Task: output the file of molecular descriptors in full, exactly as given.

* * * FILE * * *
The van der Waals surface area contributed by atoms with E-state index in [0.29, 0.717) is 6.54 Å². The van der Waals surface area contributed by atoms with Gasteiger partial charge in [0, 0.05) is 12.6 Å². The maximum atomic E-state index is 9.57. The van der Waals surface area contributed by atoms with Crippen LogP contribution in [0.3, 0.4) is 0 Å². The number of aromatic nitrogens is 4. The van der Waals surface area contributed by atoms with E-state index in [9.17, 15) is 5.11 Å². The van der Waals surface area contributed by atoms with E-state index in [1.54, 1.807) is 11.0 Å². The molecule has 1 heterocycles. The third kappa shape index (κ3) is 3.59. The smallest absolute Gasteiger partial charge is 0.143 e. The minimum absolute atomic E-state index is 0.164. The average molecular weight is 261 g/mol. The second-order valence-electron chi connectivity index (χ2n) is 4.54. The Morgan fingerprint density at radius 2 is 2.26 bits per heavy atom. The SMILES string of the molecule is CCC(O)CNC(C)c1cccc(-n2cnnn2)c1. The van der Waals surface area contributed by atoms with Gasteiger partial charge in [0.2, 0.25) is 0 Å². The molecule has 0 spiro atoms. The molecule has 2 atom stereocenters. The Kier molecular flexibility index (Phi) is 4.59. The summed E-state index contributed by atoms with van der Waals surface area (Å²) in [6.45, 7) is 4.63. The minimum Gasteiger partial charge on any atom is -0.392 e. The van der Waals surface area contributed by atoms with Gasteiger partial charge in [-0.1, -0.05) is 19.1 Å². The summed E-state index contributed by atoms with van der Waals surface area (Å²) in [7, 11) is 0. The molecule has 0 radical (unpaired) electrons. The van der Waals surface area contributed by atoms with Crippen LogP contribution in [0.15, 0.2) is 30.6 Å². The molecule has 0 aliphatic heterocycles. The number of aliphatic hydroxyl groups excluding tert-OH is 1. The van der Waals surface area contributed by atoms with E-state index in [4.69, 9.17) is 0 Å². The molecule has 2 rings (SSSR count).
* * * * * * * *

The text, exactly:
The van der Waals surface area contributed by atoms with E-state index in [0.29, 0.717) is 6.54 Å². The van der Waals surface area contributed by atoms with Gasteiger partial charge in [0, 0.05) is 12.6 Å². The maximum atomic E-state index is 9.57. The van der Waals surface area contributed by atoms with Crippen LogP contribution in [0.3, 0.4) is 0 Å². The number of aromatic nitrogens is 4. The van der Waals surface area contributed by atoms with E-state index in [9.17, 15) is 5.11 Å². The van der Waals surface area contributed by atoms with E-state index in [1.54, 1.807) is 11.0 Å². The molecule has 1 heterocycles. The third kappa shape index (κ3) is 3.59. The smallest absolute Gasteiger partial charge is 0.143 e. The minimum absolute atomic E-state index is 0.164. The average molecular weight is 261 g/mol. The second-order valence-electron chi connectivity index (χ2n) is 4.54. The Morgan fingerprint density at radius 2 is 2.26 bits per heavy atom. The SMILES string of the molecule is CCC(O)CNC(C)c1cccc(-n2cnnn2)c1. The van der Waals surface area contributed by atoms with Gasteiger partial charge in [0.2, 0.25) is 0 Å². The molecule has 0 spiro atoms. The molecule has 2 atom stereocenters. The Kier molecular flexibility index (Phi) is 4.59. The summed E-state index contributed by atoms with van der Waals surface area (Å²) in [6.45, 7) is 4.63. The minimum Gasteiger partial charge on any atom is -0.392 e. The van der Waals surface area contributed by atoms with Gasteiger partial charge in [-0.1, -0.05) is 19.1 Å². The summed E-state index contributed by atoms with van der Waals surface area (Å²) in [7, 11) is 0. The molecule has 0 radical (unpaired) electrons. The van der Waals surface area contributed by atoms with Crippen LogP contribution in [0.15, 0.2) is 30.6 Å². The molecule has 0 aliphatic heterocycles. The number of aliphatic hydroxyl groups excluding tert-OH is 1. The van der Waals surface area contributed by atoms with E-state index in [4.69, 9.17) is 0 Å². The molecule has 2 rings (SSSR count).